friction hysteresis, friction force microscopy, graphene, environmental adsorbates, adhesion force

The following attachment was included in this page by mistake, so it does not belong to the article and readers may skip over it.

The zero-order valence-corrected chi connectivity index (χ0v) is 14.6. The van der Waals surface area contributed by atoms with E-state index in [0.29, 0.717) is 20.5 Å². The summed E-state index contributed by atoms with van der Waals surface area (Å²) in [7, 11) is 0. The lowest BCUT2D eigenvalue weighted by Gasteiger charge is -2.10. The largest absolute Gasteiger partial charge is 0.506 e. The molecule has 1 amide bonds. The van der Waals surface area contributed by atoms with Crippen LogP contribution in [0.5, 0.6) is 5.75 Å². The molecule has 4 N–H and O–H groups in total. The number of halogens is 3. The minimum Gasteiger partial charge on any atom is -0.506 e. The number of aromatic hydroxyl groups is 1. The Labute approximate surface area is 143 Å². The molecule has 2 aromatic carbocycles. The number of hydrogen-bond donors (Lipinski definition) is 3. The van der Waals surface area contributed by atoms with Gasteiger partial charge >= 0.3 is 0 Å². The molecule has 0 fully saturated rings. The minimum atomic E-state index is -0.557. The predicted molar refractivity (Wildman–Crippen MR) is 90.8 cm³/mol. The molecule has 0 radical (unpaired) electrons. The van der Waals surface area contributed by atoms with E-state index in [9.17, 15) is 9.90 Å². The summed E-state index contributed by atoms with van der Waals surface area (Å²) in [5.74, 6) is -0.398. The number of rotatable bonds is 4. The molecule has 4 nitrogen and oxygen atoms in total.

Load-dependent friction hysteresis is an intriguing phenomenon that occurs in many materials, where the friction measured during unloading is larger than that measured during loading for a given normal load. However, the mechanism underlying this behavior is still not well understood. In this work, temperature- controlled friction force microscopy was utilized to explore the origin of friction hysteresis on exfoliated monolayer graphene. The experimental observations show that environmental adsorbates from ambient air play an important role in the load dependence of friction. Specifically, the existence of environmental adsorbates between the tip and graphene surface gives rise to an enhanced tip-graphene adhesion force, which leads to a positive friction hysteresis where the friction force is larger during unloading than during loading. In contrast to positive friction hysteresis, a negative friction hysteresis where the friction force is smaller during unloading than during loading is observed through the removal of the environmental adsorbates upon in situ annealing. It is proposed that the measured friction hysteresis originates from the hysteresis in the contact area caused by environmental adsorbates between the tip and graphene. These findings provide a revised understanding of the friction hysteresis in monolayer graphene in terms of environmental adsorbates.

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